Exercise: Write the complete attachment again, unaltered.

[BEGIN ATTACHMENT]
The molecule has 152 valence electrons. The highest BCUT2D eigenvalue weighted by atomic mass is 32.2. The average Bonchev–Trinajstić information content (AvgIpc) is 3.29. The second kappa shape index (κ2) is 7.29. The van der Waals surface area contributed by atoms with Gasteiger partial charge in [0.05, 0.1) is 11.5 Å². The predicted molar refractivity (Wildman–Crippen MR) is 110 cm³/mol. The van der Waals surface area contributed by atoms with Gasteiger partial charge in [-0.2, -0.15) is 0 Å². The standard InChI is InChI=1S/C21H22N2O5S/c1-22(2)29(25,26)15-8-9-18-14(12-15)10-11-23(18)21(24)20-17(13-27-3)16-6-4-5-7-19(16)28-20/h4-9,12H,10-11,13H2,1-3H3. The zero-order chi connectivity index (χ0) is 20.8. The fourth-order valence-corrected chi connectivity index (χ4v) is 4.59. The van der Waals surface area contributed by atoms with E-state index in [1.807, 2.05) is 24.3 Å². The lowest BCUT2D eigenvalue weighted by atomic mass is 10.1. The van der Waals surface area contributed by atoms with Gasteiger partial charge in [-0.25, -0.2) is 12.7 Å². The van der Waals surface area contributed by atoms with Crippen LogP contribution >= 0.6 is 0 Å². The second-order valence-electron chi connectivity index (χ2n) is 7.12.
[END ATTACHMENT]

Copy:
The molecule has 152 valence electrons. The highest BCUT2D eigenvalue weighted by atomic mass is 32.2. The average Bonchev–Trinajstić information content (AvgIpc) is 3.29. The second kappa shape index (κ2) is 7.29. The van der Waals surface area contributed by atoms with Gasteiger partial charge in [0.05, 0.1) is 11.5 Å². The predicted molar refractivity (Wildman–Crippen MR) is 110 cm³/mol. The van der Waals surface area contributed by atoms with Gasteiger partial charge in [-0.2, -0.15) is 0 Å². The standard InChI is InChI=1S/C21H22N2O5S/c1-22(2)29(25,26)15-8-9-18-14(12-15)10-11-23(18)21(24)20-17(13-27-3)16-6-4-5-7-19(16)28-20/h4-9,12H,10-11,13H2,1-3H3. The zero-order chi connectivity index (χ0) is 20.8. The fourth-order valence-corrected chi connectivity index (χ4v) is 4.59. The van der Waals surface area contributed by atoms with E-state index in [1.807, 2.05) is 24.3 Å². The lowest BCUT2D eigenvalue weighted by atomic mass is 10.1. The van der Waals surface area contributed by atoms with Gasteiger partial charge in [-0.25, -0.2) is 12.7 Å². The van der Waals surface area contributed by atoms with Crippen LogP contribution >= 0.6 is 0 Å². The second-order valence-electron chi connectivity index (χ2n) is 7.12.